When creating spaces that are designed to be photographed, it is important to bear in mind how the camera will see them. I always want to be able to provide something for the camera to “bite” into. I learned a lot about the textile block houses, which turned ugly concrete blocks into some thing extraordinary.

It is important to give the camera light and shade and make seemingly boring expanses interesting for the eye. This worked for us in two ways in Meereen: The use of the blocks meant that we were able to give the space much more texture than it otherwise would have had, and by punching through the block, we were also able to give the cinematographers an excuse to be able to push the light through.

 

Q: Why do you think Wright’s work continues to inspire modern day TV and movies 152 years after his birth?

The continued relevance of Wright’s work is a testament to the boldness and courage of his vision as well as the innovation of his designs. Good design is good design. It is rare. It also photographs well.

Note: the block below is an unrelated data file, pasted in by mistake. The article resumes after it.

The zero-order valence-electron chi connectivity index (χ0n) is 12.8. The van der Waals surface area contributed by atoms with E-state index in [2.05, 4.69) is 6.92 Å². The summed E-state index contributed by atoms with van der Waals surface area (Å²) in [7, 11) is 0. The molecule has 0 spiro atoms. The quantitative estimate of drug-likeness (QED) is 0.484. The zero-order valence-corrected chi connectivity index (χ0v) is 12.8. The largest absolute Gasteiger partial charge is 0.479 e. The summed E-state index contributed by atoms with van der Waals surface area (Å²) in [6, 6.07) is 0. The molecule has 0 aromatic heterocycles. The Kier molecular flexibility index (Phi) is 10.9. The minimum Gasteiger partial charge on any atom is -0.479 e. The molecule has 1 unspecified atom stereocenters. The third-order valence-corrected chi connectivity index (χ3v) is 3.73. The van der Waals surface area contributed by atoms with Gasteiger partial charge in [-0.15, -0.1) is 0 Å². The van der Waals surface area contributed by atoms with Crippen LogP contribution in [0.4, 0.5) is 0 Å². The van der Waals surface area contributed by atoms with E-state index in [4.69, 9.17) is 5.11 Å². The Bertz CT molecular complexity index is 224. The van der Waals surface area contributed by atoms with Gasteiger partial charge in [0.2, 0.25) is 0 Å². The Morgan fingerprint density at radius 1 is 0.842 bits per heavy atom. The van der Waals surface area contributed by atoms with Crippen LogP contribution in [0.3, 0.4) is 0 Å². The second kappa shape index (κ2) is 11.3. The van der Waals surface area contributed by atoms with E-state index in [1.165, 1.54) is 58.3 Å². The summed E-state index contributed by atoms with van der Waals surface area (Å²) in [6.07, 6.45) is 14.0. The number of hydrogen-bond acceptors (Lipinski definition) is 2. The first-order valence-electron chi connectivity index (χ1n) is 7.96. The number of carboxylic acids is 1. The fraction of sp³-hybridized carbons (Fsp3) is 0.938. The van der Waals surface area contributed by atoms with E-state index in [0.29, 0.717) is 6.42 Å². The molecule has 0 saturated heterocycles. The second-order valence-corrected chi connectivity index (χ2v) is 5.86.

As a production designer, it is knowing good design when you see it and understanding how you can translate the principles of space to the story you are telling in a way that will photograph easily and beautifully. I have always used Wright’s work as a place to start in ways that are both subtle and obvious.

Barristan Selmy (Ian McElhinney) and Daenerys Targaryen (Emilia Clarke) discuss strategy in Meereen Palace. Photo courtesy of Helen Sloan/HBO.

 

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Frank Lloyd Wright Foundation members, at Subscription level and above, receive the Frank Lloyd Wright Quarterly magazine as part of their membership benefits. The spring 2019 Quarterly, “Timeless: Frank Lloyd Wright + Contemporary Pop Culture” will give readers a deeper look into Wright’s staying influence in modern-day pop culture in everything from movies, television, art, and more.